END INTERMISSION
Wait, so hold up. Are you saying that that arrow on R2C9 is actually an entry arrow? Yes. But not there. It would have to be here at the nearest:

Thanks, Topology Man!
And in fact, it must enter there, for if it entered any later, R3C8 would end up being inaccessible:

So yeah, we do the rest of the free deductions:

COMMERCIAL BREAK: TOPOLOGY 4: ELECTRIC BOOGALOO
Actually, let's just cut to the chase and say the fundamental fact.
Suppose we actually have a path from O to X.

Well, we can change that path to a closed loop:

This loop has winding number 1! In particular, though, one corollary is that you can assign an interior and an exterior to this loop, and that the orientation of the loop will necessarily be consistent with respect to this. Furthermore, this means that for any two parts of the loop that are next to each other with no intervening parts, the loop's orientation will be traveling in opposite directions.
END INTERMISSION
So ok. We can orient this as a result:

Consider the left arrow in R5C9. It must go left a few squares, at least, in order to exit left. (We know the orientation of the line due to our topology exercise.)

And conveniently tells us where to exit:

Likewise, the arrow in R7C9 must exit there, since exiting in R6C10 would be traveling counterclockwise on that edge.
Also, much like the earlier deduction involving R2C9, the top left region resolves similarly, as if R4C1 resolved at R2C3 that would close off R2C2. So it must resolve at R1C2.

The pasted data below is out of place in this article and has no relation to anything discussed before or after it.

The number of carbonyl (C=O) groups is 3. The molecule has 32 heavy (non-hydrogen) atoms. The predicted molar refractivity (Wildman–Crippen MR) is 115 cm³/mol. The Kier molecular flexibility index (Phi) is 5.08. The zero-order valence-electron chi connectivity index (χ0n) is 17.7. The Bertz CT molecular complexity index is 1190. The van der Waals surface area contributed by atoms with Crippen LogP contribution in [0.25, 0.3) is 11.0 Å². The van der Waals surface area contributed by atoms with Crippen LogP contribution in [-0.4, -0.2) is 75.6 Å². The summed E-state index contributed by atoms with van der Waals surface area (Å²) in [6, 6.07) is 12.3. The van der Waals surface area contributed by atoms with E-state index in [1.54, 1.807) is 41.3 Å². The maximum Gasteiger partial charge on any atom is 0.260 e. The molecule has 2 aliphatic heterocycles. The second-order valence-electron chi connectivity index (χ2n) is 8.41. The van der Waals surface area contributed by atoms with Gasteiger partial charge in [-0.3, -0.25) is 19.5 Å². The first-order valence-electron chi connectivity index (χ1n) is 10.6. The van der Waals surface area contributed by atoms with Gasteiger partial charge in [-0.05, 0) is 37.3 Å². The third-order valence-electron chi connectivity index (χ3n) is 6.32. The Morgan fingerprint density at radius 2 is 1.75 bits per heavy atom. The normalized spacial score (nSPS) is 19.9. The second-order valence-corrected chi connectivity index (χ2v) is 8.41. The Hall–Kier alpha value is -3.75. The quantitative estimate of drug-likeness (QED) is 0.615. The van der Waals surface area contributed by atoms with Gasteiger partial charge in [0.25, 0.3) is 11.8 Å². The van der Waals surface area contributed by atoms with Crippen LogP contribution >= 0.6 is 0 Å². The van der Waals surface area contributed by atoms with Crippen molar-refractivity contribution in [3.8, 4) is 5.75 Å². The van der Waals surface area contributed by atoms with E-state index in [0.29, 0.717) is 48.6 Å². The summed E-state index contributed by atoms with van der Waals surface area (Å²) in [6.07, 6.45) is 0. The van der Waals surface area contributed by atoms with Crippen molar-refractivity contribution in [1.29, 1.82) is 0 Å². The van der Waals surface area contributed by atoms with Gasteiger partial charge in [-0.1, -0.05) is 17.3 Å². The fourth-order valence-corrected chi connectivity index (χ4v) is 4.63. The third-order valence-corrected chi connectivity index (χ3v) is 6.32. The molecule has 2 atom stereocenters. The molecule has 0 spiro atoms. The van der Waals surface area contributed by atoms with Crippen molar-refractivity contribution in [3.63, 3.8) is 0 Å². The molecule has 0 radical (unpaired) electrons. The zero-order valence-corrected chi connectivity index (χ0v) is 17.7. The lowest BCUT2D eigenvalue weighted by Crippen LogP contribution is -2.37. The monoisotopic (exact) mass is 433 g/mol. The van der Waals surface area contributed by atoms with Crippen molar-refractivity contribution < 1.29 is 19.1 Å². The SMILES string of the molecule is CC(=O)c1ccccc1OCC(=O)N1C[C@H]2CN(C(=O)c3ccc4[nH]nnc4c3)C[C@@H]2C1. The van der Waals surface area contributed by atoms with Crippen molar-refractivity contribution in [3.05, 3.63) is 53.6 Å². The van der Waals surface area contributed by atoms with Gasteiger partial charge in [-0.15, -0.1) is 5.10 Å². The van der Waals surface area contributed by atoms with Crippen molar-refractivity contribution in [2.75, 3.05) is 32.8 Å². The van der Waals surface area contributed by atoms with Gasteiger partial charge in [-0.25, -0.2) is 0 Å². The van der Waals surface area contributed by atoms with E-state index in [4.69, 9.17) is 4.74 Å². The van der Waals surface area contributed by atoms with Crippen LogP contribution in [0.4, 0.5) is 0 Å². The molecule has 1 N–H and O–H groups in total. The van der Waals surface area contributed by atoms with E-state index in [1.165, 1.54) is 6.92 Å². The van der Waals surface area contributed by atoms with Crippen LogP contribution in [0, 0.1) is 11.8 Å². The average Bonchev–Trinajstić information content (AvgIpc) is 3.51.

R1C4 cannot go down, as then it would have to exit up, and the only way to do that is to go up at R3C3, creating a plural loop:

So it goes straight instead. That region needs to be entered three times, so it exits immediately.

Similar to earlier, R2C5 resolves going left...

And then it must exit up, and the only way to do so is at R3C3. So it does.

This lets us conclude a few things, first around the left center:

And also R3C5 and the top border.

R4C6 has nowhere else to go...

Some more easy deductions...

Consider the end at R1C8. It has two outlets it can go to. (since R2C7 makes an easy loop). What if it went to R3C8?

Let's consider the 8 condition. Can this still be satisfied?

The answer is no. So R1C8 connects to R1C9 and thus this resolves as such:

Oh yeah, and if the trick works twice, it's bound to work again. R10C6's right arrow resolves at R9C10, not R8C9, or else R9C9 is isolated.
Now, R6C9 has three potential exits - but only one potential entrance, from the left.

We consider R5C9/R5C10/R6C9/R6C10/R7C9/R8C9 as a whole. If R8C9 didn't connect to R7C9, then R7C9 must connect to R6C9, and we are left with three ends to pair up - not good!

Now consider R8C8. There are three possibilities for it; two of them are easily ruled out. If the path goes up/left, then the arrow is violated. If the path goes left/down, then there is a quick plural loop due to R7C9.

So it goes up/down and we get some more progress:

We now use the 3 entry condition in R8C6.

More progress...

More progress...

More progress...

R7C3 can't immediately go right, since that would violate R6C9 (that would be the 2nd segment traversed).
COMMERCIAL BREAK: TOPOLOGY: THE FINALE
Consider this completely unrelated scenario, nope this doesn't look familiar at all.

Congrats, you managed to trap the exit. Now you can't get out. I hope you're proud of yourself.
Really, this is just a corollary of the "complete the loop thing" + the "adjacent edges should run against each other" thing.
END INTERMISSION
So I heard that you aren't supposed to go up from R7C4.

Let's not have a plural loop:

And again,

R6C4 is forced, so we've got one endpoint down. Yay!

It's a lot of forcing, really.

More forcing...

Finally, the ambiguity can be resolved by using the final Haisu 3 clue.

And we're done!

• Wow, that surely must be one of the most detailed [and ad-afflicted] logic puzzle write-ups I've seen! Well done on the solve - a bounty will be heading your way soon! Jan 14, 2019 at 23:32